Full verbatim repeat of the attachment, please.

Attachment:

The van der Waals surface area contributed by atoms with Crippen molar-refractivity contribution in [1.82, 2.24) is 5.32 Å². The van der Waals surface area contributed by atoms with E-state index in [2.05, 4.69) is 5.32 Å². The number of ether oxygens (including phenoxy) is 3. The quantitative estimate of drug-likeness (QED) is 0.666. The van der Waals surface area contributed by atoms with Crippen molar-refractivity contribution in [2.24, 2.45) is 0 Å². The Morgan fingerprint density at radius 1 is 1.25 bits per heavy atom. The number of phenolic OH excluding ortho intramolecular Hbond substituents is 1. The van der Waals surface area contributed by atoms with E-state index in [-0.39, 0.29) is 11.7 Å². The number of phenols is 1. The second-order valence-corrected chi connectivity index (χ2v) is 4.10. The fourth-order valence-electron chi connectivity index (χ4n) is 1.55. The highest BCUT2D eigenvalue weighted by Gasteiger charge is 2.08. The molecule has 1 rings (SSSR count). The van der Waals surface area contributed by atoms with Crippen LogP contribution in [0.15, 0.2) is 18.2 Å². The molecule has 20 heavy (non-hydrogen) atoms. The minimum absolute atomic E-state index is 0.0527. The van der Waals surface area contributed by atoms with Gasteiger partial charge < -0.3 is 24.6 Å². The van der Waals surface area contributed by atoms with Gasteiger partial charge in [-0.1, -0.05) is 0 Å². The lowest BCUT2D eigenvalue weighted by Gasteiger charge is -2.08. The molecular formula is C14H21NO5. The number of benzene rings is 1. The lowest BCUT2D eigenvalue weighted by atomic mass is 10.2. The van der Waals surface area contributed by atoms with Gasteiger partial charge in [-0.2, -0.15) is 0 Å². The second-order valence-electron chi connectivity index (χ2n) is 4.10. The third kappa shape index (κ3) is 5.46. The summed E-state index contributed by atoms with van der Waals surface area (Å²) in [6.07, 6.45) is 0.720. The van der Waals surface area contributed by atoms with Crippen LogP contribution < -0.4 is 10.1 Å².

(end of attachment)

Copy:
The van der Waals surface area contributed by atoms with Crippen molar-refractivity contribution in [1.82, 2.24) is 5.32 Å². The van der Waals surface area contributed by atoms with E-state index in [2.05, 4.69) is 5.32 Å². The number of ether oxygens (including phenoxy) is 3. The quantitative estimate of drug-likeness (QED) is 0.666. The van der Waals surface area contributed by atoms with Crippen molar-refractivity contribution in [2.24, 2.45) is 0 Å². The Morgan fingerprint density at radius 1 is 1.25 bits per heavy atom. The number of phenolic OH excluding ortho intramolecular Hbond substituents is 1. The van der Waals surface area contributed by atoms with E-state index in [-0.39, 0.29) is 11.7 Å². The number of phenols is 1. The second-order valence-corrected chi connectivity index (χ2v) is 4.10. The fourth-order valence-electron chi connectivity index (χ4n) is 1.55. The highest BCUT2D eigenvalue weighted by Gasteiger charge is 2.08. The molecule has 1 rings (SSSR count). The van der Waals surface area contributed by atoms with Crippen LogP contribution in [0.15, 0.2) is 18.2 Å². The molecule has 20 heavy (non-hydrogen) atoms. The minimum absolute atomic E-state index is 0.0527. The van der Waals surface area contributed by atoms with Gasteiger partial charge < -0.3 is 24.6 Å². The van der Waals surface area contributed by atoms with Gasteiger partial charge in [-0.1, -0.05) is 0 Å². The lowest BCUT2D eigenvalue weighted by Gasteiger charge is -2.08. The molecular formula is C14H21NO5. The number of benzene rings is 1. The lowest BCUT2D eigenvalue weighted by atomic mass is 10.2. The van der Waals surface area contributed by atoms with Gasteiger partial charge in [-0.2, -0.15) is 0 Å². The second-order valence-electron chi connectivity index (χ2n) is 4.10. The third kappa shape index (κ3) is 5.46. The summed E-state index contributed by atoms with van der Waals surface area (Å²) in [6.07, 6.45) is 0.720. The van der Waals surface area contributed by atoms with Crippen LogP contribution < -0.4 is 10.1 Å².